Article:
“They Shall Take Up Serpents” Mark 16:17-18

 

  Have you been wondering if global warming would make an encounter with rattlesnakes more likely in our neck of the woods?  Me too!  Wrong question turns out.  There has long been a resident population – and bites and deaths – but they’ve all dwindled significantly due to loss of habitat.  In fact they’re protected in many Iowa counties.

  Timber, Prairie, and Massasauga rattlesnakes live in Iowa with the first by far the most prevalent, though still far from ubiquitous. Sylvan being the preferred nature of their environment, the fact that logging is here no longer a major industry provides a clue as to their demise.

  Many of the trees harvested to make all of the paper we waste grow in the thick forests of the south and around them writhes a healthy population of crotalids.  As you probably know, some of these find there way into church.

  Snake handling as worship seems at first a wacky way to try to meet the Lord, but upon reflection one realizes it has sure thing potential.  Anyway, the practice has an American past far older than the collieries of Appalachia.  Snakes play a role in religious observances of most if not all Native American tribes.     

  The Snake-Antelope dance of ancient Hopi tradition for example, was undertaken to summon a divine rain.  Once every two years, the head priest would initiate the proceedings by gathering snakes, purifying them in a bath of yucca suds, and then lead secret rituals as prologue. 

  Then, during a late summer public spectacle, with the snakes in their mouths, dancers would circle the central plaza four times before releasing them. Soon thereafter they’d be gathered up again by priests to be sprinkled upon with cornmeal by women of the snake clan.  Serpents’d be then set free in the four directions on their mission to send back rain.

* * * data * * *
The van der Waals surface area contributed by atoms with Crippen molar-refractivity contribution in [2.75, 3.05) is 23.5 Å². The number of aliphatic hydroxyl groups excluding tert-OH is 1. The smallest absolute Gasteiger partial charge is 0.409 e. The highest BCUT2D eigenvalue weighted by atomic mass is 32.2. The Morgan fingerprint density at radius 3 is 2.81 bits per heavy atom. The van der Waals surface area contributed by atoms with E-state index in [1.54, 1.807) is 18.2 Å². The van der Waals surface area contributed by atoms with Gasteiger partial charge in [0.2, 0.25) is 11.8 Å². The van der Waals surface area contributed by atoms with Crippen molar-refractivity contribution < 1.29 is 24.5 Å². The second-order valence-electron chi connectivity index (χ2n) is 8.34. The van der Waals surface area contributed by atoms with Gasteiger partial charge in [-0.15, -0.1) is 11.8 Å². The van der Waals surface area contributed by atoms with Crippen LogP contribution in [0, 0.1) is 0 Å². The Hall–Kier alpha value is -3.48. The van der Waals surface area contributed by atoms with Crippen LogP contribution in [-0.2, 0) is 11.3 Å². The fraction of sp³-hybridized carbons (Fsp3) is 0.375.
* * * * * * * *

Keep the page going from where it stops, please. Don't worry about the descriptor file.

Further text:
Think I’d rather go thirsty.  Here in Iowa there have been more than seventy recorded deaths from snakebite with the last having occurred in Bellevue in 1944.  Most victims seem to have been young, old, or infirm because most assailants were Timber Rattlers which are not among the most venomous of serpents.  Bites survivable.

  But painful, serious, and no joke though and likely accompanied by some tissue morbidity**.  So, deep in a remote wood one warm summer day should you find a viper attached to your leg don’t try to cobble together an old fashioned snake bite kit, ie sharp blades and suction.  They do more harm than good.  And waste time.

  Nope, get yourself to a hospital and anti-venom.  Rattlesnake venom is largely comprised of digestive enzymes which will foment and seethe until neutralized.  Dr Brother tells me that Fougera’s CroFab** is the only widely available efficacious treatment and that adequate dosage is probable not far away.      

   

*cf posts of 1.15.10 and 8.7.09 for more about snakes.  The latter has a photo of me holding a Timber Rattler

**Notice in the photo above, guy on the right is missing an arm.  No way to tell, but…

***www.crofab.com – Watch the video

 

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One Response to ““They Shall Take Up Serpents” Mark 16:17-18”

  1. Yvonne Caruthers Says:

    Did you see the recent report of the preacher who died handling a rattler last weekend? Many stories on it if you google it, but here’s one:
    http://www.washingtonpost.com/lifestyle/style/serpent-handling-pastor-profiled-earlier-in-washington-post-dies-from-rattlesnake-bite/2012/05/29/gJQAJef5zU_story.html

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